The electricity pole rent row between the Nepal Electricity Authority (NEA) and Internet Service Providers (ISPs) shows no sign of being resolved easily.
While the NEA claims that it has offered the infrastructure on rent for the lowest possible rate which was not reviewed for years, ISPs say that the increased rental charges for the use of the electricity poles to extend fibre optic cable would shoot up the internet cost.
Computer Association of Nepal (CAN) Federation and ISPAN had already submitted recommendations to the government about keeping the internet cost at the lowest possible, they blamed that NEA created a situation where ISPs are forced to increase the internet charges by Rs. 150 to Rs. 300 a month with rural areas to witness the higher rises in the monthly rates.
They claimed that people were using internet at a reasonable cost despite high tax imposed on the service only because of the decision of the NEA to provide its utility poles and Optical Ground Wire (OPGW) at a lower cost.
Through a new regulation, NEA has proposed to double the charges on fibre cables stretched along the 66kv transmission lines, making it Rs. 32,000 a year without taxes. For fibre optics on 33kv transmission lines, charges will reach Rs. 30,000.
Likewise, the government-run electricity monopoly has proposed to increase the rental charge for the utility poles to Rs. 200 per annum from Rs. 50 in the rural areas and Rs. 300 from Rs. 200 in city areas.
Earlier, NEA had revised the utility charges in 2018. It had again planned to hike the utility pole charges in 2019 but deferred from the decision after widespread criticism.
Deadline on Friday
The recent squabble between the power utility and private sector service providers erupted after the NEA issued a notice about the proposed new rates for the poles. It has set October 1, Friday as the deadline to pay the rental charges as per the increased rates.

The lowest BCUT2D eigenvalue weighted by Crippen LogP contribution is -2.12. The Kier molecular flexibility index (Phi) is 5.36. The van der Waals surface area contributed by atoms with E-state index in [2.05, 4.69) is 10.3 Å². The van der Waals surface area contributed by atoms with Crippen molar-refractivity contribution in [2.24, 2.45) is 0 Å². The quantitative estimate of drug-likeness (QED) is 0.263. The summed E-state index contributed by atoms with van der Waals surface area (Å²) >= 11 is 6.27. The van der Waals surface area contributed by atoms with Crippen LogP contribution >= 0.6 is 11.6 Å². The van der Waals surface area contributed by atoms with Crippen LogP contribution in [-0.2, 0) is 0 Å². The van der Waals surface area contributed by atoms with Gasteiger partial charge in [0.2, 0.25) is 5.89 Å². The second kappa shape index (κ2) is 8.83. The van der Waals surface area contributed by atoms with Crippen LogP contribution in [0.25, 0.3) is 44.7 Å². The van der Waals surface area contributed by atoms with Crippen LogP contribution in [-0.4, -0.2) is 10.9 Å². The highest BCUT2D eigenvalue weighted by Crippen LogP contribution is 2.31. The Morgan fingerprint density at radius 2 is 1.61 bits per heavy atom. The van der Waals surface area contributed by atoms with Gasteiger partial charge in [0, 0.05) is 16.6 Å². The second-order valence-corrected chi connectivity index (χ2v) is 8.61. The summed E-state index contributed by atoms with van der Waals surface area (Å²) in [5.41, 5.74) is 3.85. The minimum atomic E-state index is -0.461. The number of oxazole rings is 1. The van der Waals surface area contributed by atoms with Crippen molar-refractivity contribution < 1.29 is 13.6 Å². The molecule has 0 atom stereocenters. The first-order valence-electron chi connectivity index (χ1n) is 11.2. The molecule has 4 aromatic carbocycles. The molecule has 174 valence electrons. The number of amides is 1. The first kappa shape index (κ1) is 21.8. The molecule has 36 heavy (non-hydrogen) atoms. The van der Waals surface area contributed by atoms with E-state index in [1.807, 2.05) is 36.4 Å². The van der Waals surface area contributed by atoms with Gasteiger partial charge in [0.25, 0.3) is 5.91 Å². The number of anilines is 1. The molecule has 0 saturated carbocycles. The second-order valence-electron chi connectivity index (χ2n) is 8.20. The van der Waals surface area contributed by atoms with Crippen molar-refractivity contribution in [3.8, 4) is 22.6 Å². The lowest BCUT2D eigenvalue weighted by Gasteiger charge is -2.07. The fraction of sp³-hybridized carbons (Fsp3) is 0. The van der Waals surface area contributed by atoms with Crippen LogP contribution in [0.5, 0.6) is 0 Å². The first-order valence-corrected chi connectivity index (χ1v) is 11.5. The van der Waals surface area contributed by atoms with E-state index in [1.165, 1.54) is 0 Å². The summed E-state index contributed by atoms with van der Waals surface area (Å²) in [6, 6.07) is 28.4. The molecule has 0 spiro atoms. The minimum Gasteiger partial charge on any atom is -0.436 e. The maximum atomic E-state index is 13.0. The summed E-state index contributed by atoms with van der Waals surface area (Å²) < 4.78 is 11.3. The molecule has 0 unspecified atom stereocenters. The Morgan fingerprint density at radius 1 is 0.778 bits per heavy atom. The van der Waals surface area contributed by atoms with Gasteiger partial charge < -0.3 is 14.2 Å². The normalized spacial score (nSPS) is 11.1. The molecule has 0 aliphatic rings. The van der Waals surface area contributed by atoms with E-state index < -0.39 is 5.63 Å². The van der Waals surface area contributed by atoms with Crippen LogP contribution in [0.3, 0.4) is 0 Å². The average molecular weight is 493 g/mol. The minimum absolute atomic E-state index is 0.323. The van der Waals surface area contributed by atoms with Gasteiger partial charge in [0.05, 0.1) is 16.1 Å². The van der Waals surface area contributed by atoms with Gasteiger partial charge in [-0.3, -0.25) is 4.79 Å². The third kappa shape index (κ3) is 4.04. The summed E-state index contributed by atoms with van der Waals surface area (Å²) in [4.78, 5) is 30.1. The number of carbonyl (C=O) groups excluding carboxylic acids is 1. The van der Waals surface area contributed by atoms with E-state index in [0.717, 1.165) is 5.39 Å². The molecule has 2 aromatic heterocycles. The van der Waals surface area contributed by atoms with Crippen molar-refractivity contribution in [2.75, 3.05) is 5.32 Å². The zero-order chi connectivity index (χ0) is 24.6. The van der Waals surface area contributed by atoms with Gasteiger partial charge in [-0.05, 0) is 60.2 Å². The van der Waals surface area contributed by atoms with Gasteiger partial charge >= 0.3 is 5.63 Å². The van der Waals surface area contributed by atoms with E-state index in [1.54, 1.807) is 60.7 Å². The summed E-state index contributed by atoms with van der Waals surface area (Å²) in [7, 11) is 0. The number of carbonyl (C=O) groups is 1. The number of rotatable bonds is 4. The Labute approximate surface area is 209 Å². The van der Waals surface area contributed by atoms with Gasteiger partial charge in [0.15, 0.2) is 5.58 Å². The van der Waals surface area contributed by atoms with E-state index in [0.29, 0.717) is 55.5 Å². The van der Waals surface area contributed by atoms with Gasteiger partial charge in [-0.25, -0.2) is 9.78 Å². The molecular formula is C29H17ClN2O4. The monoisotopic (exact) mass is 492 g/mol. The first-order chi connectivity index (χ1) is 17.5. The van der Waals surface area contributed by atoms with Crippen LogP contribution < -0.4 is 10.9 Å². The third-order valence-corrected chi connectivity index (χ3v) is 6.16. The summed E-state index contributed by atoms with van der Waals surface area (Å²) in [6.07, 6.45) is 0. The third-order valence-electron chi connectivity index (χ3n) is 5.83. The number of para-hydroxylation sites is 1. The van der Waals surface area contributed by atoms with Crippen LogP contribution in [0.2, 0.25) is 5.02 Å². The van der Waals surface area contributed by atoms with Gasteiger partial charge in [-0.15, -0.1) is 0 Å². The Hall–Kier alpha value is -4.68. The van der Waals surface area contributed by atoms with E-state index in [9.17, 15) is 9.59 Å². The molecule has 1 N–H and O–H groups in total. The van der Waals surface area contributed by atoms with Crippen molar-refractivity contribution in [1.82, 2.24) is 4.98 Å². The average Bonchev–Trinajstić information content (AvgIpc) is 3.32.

“NEA has already published the notice thrice asking us to pay the charges as per the new rates, failing which it has threatened to cut and remove the internet wires from its utility poles,” President of ISPAN, Sudhir Parajuli, said at a programme organised by Terai Development and Communication Centre on Tuesday.
He said that should the nation aim at bringing the cost of internet down, it must pay attention to their demands. “NEA would be responsible for any untoward incident and internet obstructions caused by cutting of wires and not listening to our demands,” he warned.
Beauty is the concern
Responding to the demands of the ISPs and Information and Communication Technology entrepreneurs, Managing Director of the NEA, Kul Man Ghishing said that the charges were increased to maintain the beauty of the city.
“NEA wants to promote the sharing of the IT infrastructure so that there would be fewer cables and bigger business. Why don’t the ISPs use 96 core cables instead of 24 core cables to facilitate higher bandwidth? The 96 core cables can be shared by multiple companies,” he said.
Ghishing blamed that every ISP wants to pull its own cables along each pole which had given an ugly look to the city.
According to NEA estimates, about 90 per cent internet cables hanging from the electricity poles are useless. When damaged, the ISPs do not remove the cables and instead stretch a new one to resume the service which has resulted in a mess of entangled cables. Poles are bearing a huge burden due to this practice of the ISPs.
NEA ready to cooperate
The power utility raises Rs. 250 million to Rs. 300 million a year from the charges of utility poles and OPGW cables. Ghishing claimed that if the ISPs share the cable and other infrastructure, the internet charges will go even lower. “NEA is ready to cooperate and collaborate with the private sector service providers. To clean up the entangled wires, we have created an underground optical fibre infrastructure to transmit internet signals,” said Ghishing. The NEA has also created additional two under-ground channels to lay fibre optics if necessary in the future.
Increased rate will raise NEA revenue to around Rs. 500 million. The ICT sector’s annual income including the telecommunication companies is about Rs. 150 billion which is collected from individual households. NEA collects about Rs. 70 billion revenue of which Rs. 30 billion comes from the domestic consumers – 90 per cent of the population.
Director of the Nepal Telecommunication Authority (NTA), Min Prasad Aryal, said that the telecom sector regulator had tried to resolve the issue. “Internet is an essential service and must not be disrupted,” he said while calling for the facilitation to the ISPs.
Source : TRN,